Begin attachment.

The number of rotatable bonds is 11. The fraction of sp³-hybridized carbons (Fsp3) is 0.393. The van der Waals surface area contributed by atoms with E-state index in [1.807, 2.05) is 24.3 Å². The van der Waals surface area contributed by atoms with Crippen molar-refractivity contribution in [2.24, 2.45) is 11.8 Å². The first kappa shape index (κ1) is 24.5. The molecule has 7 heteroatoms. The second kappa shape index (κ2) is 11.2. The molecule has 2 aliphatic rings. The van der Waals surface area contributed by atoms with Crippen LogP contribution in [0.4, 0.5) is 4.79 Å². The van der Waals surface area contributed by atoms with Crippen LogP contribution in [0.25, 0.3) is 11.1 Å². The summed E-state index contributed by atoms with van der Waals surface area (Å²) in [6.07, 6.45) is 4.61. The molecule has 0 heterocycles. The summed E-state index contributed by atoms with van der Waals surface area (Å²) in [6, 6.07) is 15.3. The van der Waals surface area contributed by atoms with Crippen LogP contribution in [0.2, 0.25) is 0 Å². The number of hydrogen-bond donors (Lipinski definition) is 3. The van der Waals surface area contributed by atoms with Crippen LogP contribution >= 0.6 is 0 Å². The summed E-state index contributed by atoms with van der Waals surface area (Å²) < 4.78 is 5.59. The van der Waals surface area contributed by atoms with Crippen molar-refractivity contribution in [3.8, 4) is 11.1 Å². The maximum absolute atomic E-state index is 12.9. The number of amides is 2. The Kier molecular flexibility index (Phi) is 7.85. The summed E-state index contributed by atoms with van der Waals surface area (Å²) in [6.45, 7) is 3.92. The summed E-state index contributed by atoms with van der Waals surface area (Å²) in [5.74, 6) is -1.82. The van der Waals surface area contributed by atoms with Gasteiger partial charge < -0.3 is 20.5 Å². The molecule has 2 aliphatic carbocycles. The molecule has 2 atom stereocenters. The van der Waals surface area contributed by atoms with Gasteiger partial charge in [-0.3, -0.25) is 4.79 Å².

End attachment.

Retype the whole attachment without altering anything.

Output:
The number of rotatable bonds is 11. The fraction of sp³-hybridized carbons (Fsp3) is 0.393. The van der Waals surface area contributed by atoms with E-state index in [1.807, 2.05) is 24.3 Å². The van der Waals surface area contributed by atoms with Crippen molar-refractivity contribution in [2.24, 2.45) is 11.8 Å². The first kappa shape index (κ1) is 24.5. The molecule has 7 heteroatoms. The second kappa shape index (κ2) is 11.2. The molecule has 2 aliphatic rings. The van der Waals surface area contributed by atoms with Crippen LogP contribution in [0.4, 0.5) is 4.79 Å². The van der Waals surface area contributed by atoms with Crippen LogP contribution in [0.25, 0.3) is 11.1 Å². The summed E-state index contributed by atoms with van der Waals surface area (Å²) in [6.07, 6.45) is 4.61. The molecule has 0 heterocycles. The summed E-state index contributed by atoms with van der Waals surface area (Å²) in [6, 6.07) is 15.3. The van der Waals surface area contributed by atoms with Crippen LogP contribution in [0.2, 0.25) is 0 Å². The number of hydrogen-bond donors (Lipinski definition) is 3. The van der Waals surface area contributed by atoms with Crippen LogP contribution >= 0.6 is 0 Å². The summed E-state index contributed by atoms with van der Waals surface area (Å²) < 4.78 is 5.59. The van der Waals surface area contributed by atoms with Crippen molar-refractivity contribution in [3.8, 4) is 11.1 Å². The maximum absolute atomic E-state index is 12.9. The number of amides is 2. The Kier molecular flexibility index (Phi) is 7.85. The summed E-state index contributed by atoms with van der Waals surface area (Å²) in [6.45, 7) is 3.92. The summed E-state index contributed by atoms with van der Waals surface area (Å²) in [5.74, 6) is -1.82. The van der Waals surface area contributed by atoms with Gasteiger partial charge < -0.3 is 20.5 Å². The molecule has 2 aliphatic carbocycles. The molecule has 2 atom stereocenters. The van der Waals surface area contributed by atoms with Gasteiger partial charge in [-0.3, -0.25) is 4.79 Å².